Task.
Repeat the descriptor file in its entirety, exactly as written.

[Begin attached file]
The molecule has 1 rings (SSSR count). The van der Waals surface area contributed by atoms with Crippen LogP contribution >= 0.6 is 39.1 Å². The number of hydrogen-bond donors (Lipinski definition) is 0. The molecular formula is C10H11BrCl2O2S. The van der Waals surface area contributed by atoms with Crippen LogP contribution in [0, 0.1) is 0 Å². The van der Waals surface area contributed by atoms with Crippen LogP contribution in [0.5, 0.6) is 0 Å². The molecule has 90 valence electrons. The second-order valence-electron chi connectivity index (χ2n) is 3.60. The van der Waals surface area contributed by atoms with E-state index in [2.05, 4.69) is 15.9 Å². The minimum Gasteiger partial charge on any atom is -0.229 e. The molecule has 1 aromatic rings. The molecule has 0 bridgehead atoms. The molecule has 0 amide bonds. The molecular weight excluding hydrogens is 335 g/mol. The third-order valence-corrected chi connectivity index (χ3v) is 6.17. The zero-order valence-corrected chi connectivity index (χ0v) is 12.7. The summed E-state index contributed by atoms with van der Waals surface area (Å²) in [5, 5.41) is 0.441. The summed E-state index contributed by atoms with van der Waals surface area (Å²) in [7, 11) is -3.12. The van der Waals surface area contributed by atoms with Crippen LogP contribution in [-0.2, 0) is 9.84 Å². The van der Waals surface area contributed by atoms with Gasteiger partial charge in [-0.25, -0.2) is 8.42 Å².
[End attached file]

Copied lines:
The molecule has 1 rings (SSSR count). The van der Waals surface area contributed by atoms with Crippen LogP contribution >= 0.6 is 39.1 Å². The number of hydrogen-bond donors (Lipinski definition) is 0. The molecular formula is C10H11BrCl2O2S. The van der Waals surface area contributed by atoms with Crippen LogP contribution in [0, 0.1) is 0 Å². The van der Waals surface area contributed by atoms with Crippen LogP contribution in [0.5, 0.6) is 0 Å². The molecule has 90 valence electrons. The second-order valence-electron chi connectivity index (χ2n) is 3.60. The van der Waals surface area contributed by atoms with E-state index in [2.05, 4.69) is 15.9 Å². The minimum Gasteiger partial charge on any atom is -0.229 e. The molecule has 1 aromatic rings. The molecule has 0 bridgehead atoms. The molecule has 0 amide bonds. The molecular weight excluding hydrogens is 335 g/mol. The third-order valence-corrected chi connectivity index (χ3v) is 6.17. The zero-order valence-corrected chi connectivity index (χ0v) is 12.7. The summed E-state index contributed by atoms with van der Waals surface area (Å²) in [5, 5.41) is 0.441. The summed E-state index contributed by atoms with van der Waals surface area (Å²) in [7, 11) is -3.12. The van der Waals surface area contributed by atoms with Crippen LogP contribution in [-0.2, 0) is 9.84 Å². The van der Waals surface area contributed by atoms with Gasteiger partial charge in [-0.25, -0.2) is 8.42 Å².